It takes more than great code
to be a great engineer.

Soft Skills Engineering is a weekly advice podcast for software developers.

The show's hosts are experienced developers who answer your questions about topics like:

  • pay raises
  • hiring and firing developers
  • technical leadership
  • learning new technologies
  • quitting your job
  • getting promoted
  • code review etiquette
  • and much more...

Soft Skills Engineering is made possible through generous donations from listeners. A heart with a striped shadowSupport us on Patreon

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Recent Episodes

Latest Episode

Episode 283: Jealousy and burnout

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In this episode, Dave and Jamison answer these questions:

  1. Jealousy - as bad as it is, it still happens. I was the first employed programmer at a startup. Within the first year of my work there an colleague from my previous company I worked for asked me if it’s okay with me if he comes work for the same start-up as me. Since I strive to be a good person and friend I answered “yes”, but deep down I knew it is a bad idea and what I was thinking will happen, happened. So few years passed in the same company and my friend got promoted higher than me and into a position I wanted to move to eventually. The company is kind of small and there is no room for more positions like his (Tech Lead). So now I live with Jealousy. Each time I see his title I’m reminded of it and I don’t know what to do. I’m even thinking about just leaving the company and never work with friends again.

  2. I have been doing software development for around 7 years now and in recent times I have lost the enthusiasm to write code at work. I mostly feel bored and tired. I have no other marketable skill and talking to people usually exhaust me, so moving into a management path is not an option. Honestly, I feel like, these days I am at work just for the money; I love the money, no complaints about it, and I want to make more of it. How can I still be relevant and valuable even if I am completely bored and waking up to work feels like a work in itself, these days? P.S: I have already tried quitting my job and that didn’t help. Now I am at my new job. Six months in and I feel bored already.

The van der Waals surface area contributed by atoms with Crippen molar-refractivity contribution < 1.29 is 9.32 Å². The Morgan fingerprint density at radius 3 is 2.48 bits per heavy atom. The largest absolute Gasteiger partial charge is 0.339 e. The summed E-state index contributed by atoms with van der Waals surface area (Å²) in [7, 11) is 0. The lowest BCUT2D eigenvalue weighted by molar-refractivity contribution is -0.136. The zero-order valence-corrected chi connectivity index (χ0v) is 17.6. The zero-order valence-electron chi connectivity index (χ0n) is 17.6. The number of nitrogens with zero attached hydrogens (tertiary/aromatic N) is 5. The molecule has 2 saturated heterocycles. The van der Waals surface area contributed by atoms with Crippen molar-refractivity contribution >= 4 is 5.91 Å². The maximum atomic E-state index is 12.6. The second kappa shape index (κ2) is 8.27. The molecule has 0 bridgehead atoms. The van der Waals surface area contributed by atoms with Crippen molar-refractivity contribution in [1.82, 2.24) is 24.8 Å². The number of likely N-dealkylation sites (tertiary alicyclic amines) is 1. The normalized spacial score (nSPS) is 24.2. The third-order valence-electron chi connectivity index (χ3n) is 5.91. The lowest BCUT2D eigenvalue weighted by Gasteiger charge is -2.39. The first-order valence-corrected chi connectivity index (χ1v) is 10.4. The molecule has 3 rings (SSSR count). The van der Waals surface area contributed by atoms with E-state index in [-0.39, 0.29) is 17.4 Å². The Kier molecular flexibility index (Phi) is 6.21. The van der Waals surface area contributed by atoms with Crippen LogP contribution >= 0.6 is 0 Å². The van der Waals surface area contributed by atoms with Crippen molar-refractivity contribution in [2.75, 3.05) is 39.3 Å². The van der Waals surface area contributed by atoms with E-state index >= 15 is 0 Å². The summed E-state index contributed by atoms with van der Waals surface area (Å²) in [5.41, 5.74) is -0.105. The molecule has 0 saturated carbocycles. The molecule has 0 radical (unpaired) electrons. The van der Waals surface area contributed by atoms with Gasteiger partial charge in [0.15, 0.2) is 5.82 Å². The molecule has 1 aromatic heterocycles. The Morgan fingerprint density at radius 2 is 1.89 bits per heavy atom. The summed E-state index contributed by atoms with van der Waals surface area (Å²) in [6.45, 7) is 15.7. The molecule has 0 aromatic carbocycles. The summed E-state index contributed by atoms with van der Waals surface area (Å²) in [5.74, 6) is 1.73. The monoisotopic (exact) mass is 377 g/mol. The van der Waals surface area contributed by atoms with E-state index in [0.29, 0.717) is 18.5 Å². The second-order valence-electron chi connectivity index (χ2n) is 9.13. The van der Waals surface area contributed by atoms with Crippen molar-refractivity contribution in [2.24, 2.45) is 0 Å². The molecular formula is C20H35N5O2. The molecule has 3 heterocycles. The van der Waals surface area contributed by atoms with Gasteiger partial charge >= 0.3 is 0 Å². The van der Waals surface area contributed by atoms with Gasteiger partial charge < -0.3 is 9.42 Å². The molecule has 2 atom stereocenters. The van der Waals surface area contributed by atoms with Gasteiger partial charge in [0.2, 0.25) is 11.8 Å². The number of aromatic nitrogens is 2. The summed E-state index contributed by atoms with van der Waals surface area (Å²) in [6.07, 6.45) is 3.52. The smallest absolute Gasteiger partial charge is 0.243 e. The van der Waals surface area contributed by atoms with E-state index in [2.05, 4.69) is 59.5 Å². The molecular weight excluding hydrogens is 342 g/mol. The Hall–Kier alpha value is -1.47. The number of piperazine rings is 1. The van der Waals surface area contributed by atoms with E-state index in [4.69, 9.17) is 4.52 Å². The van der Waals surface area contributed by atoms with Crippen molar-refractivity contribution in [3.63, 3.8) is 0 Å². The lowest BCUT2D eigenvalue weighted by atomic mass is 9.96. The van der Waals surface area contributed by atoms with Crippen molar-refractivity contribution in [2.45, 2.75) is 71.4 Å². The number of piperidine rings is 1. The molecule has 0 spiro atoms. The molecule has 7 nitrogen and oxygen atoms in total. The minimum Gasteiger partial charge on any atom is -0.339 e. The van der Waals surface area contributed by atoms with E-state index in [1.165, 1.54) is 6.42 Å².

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Episode 282: Setting boundaries late and junior joy

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In this episode, Dave and Jamison answer these questions:

  1. Listener Rafael asks,

    If you’ve already been working at a company for several months, how do you set boundaries with your employer as to when, time during the day, it’s acceptable for them to contact you? What can you say to your employer or colleagues if they expect you to respond to correspondence at all times, with a 30-min turn around? Can you adjust expectations after you’ve been working the role for several months, or is it too late?

  2. Hi, Do you see any benefits to being a junior developer? Any advice you would give to a junior, like “Hey, do this while you’re still a junior, once you’re a senior+ it might be harder to do or find time for it”?

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Episode 281: Contractor is sus and too much job hopping?

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In this episode, Dave and Jamison answer these questions:

Questions

  1. Zach asks,

    A few weeks ago, I interviewed and recommended we hire a contractor candidate, who I will call “Bob”. We hired “Bob”. Today was the first time I saw “Bob” since the interview, only “Bob” was not the person I interviewed. It seems “Bob” had someone else pretend to be him to pass the interview. What should I do?

  2. Thank you for doing this show, it’s amazing and I look forward to listen to it every week. I’m a software engineer with 3.5 years of experience and in those years I’ve worked at 5 different companies consecutively, increasing my salary by around 50~70% every time I change jobs. At this point I’m afraid that it looks really bad in my resume since the longest that I’ve been at one company is 1 year and 3 months but at the same time it is really tempting to keep growing my salary and benefits that easily. Does changing jobs every ~1 year have a negative effect on my employability in the long run?